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Making Sense Out of Suffering: Why Study the Book of Job

(Photo of the Lord speaking to Job in a whirlwind, courtesy of

But he knoweth the way that I take: when he hath tried me, I shall come forth as gold Job 23:10

It is an ancient yet ever-present problem: why is there pain and suffering in the world? Even more troubling, why do the righteous suffer and the unrighteous prosper? Theologians, philosophers, yes, everyday people have pondered this terrible reality.

All of us go through some degree of suffering. Some have a ‘high pain’ tolerance and others don’t. But for most people in the western world, no matter how intense the heat of suffering may be, always remember that in other parts of the world, they suffer in a manner we would know nothing about. Perspective is aways important.

More than one book of the Bible deals with the topic of suffering. The New Testament epistle of I Peter focuses on it. Yet no part of the Bible majors on this topic to the extent that the Book of Job does. In a sense, this 42 chapter Bible book is one beautiful, masterful poem that graces and inspires us with its words - God’s words - as we ponder its timeless message.

Job, a wealthy, righteous man goes through compounded, tragic, even horrific suffering all  in a short period of time. His lost wealth is replaceable, but his lost children were not. His friends come to comfort him and what ensues is an extended dialogue between them and Job. Eventually, the Lord comes into the picture and His powerful words shed light on this sobering subject.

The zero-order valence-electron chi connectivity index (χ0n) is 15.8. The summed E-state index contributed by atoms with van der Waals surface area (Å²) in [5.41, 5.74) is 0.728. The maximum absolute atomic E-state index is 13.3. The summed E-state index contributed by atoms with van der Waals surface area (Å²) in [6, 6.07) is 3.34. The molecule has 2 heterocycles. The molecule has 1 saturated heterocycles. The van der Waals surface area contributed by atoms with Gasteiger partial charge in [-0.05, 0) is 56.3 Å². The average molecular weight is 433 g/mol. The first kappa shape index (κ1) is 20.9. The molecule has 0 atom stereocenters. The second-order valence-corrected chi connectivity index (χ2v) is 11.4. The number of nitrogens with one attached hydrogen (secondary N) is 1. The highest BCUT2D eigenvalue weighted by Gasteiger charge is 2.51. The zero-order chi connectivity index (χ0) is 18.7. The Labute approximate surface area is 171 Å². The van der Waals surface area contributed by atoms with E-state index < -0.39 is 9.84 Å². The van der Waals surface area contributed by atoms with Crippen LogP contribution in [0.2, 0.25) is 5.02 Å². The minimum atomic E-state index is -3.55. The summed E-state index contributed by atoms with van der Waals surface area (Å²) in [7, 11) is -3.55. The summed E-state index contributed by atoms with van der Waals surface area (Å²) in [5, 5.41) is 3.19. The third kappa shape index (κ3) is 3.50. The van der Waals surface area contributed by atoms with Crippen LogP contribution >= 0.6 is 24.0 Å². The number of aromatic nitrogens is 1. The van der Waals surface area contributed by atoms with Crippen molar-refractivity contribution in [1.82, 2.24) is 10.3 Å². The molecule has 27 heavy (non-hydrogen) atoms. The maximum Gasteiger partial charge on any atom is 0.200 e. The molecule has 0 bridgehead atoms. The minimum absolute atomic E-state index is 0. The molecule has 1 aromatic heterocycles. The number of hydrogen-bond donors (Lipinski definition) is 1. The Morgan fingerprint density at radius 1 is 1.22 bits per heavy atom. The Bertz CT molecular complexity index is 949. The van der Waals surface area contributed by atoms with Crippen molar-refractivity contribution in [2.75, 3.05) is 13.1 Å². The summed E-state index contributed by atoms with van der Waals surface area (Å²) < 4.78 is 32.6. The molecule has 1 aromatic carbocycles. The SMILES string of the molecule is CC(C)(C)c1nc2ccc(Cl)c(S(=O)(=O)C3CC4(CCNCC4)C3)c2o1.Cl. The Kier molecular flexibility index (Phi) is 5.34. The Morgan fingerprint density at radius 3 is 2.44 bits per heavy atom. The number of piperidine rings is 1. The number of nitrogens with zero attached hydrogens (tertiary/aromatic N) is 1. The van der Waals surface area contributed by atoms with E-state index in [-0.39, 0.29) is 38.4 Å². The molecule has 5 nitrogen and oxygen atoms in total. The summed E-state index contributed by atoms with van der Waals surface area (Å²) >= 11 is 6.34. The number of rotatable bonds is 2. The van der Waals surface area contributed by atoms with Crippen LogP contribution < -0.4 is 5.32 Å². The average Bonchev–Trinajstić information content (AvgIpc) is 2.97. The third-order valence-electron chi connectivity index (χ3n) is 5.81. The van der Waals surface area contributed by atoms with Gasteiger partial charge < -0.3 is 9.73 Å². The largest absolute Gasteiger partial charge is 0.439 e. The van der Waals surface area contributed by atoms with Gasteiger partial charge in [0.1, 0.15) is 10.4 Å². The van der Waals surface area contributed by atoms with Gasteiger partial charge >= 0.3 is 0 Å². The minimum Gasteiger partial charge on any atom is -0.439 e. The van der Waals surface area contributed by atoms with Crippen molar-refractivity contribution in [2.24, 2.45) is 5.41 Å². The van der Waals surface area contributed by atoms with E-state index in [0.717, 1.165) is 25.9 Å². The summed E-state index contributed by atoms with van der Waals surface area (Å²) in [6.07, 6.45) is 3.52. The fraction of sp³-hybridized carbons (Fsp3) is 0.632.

Iyyob which can mean ‘persecuted one.’


We do not know who the author of Job is. What we do know is that Job came from the ‘Land of Uz,’ which is near Midian. Job very well could have been a Gentile who lived in the time of the patriarchs or later. Moses may have known about him and Elihu, but that does not mean he is the author.


Jesus Christ is known as the ‘Daysman’ (9:33) and the living, visible redeemer (19:25).


God is God in the good times and the bad. He is sovereign over every situation, including suffering, and redeems the righteous out of it all.

Pain, faith, and the role of Satan are held in the spotlight.


Though he slay me, yet will I trust in him: but I will maintain mine own ways before himJob 13:15

Touching the Almighty, we cannot find him out: he is excellent in power, and in judgment, and in plenty of justice: he will not afflict. 24Men do therefore fear him: he respecteth not any that are wise of heart  — Job 37:23-24


The Book of Job begins with an eye-opening dialogue between Almighty God and Satan in heaven (yes, apparently Satan has visiting rights in heaven, though he will lose them when cast to the earth in Revelation 12:9). God commends Job as His upright servant who fears Him and hates evil. Satan says that God’s hedge around Job keeps him faithful but if that hedge is removed and Job suffers, he will curse God to his face. God does not believe this lie yet gives Satan permission to test Job, knowing he will remain faithful. So Satan’s attack results in Job losing livestock, servants, and his 10 children, virtually on the same day. Yet Job did not sin.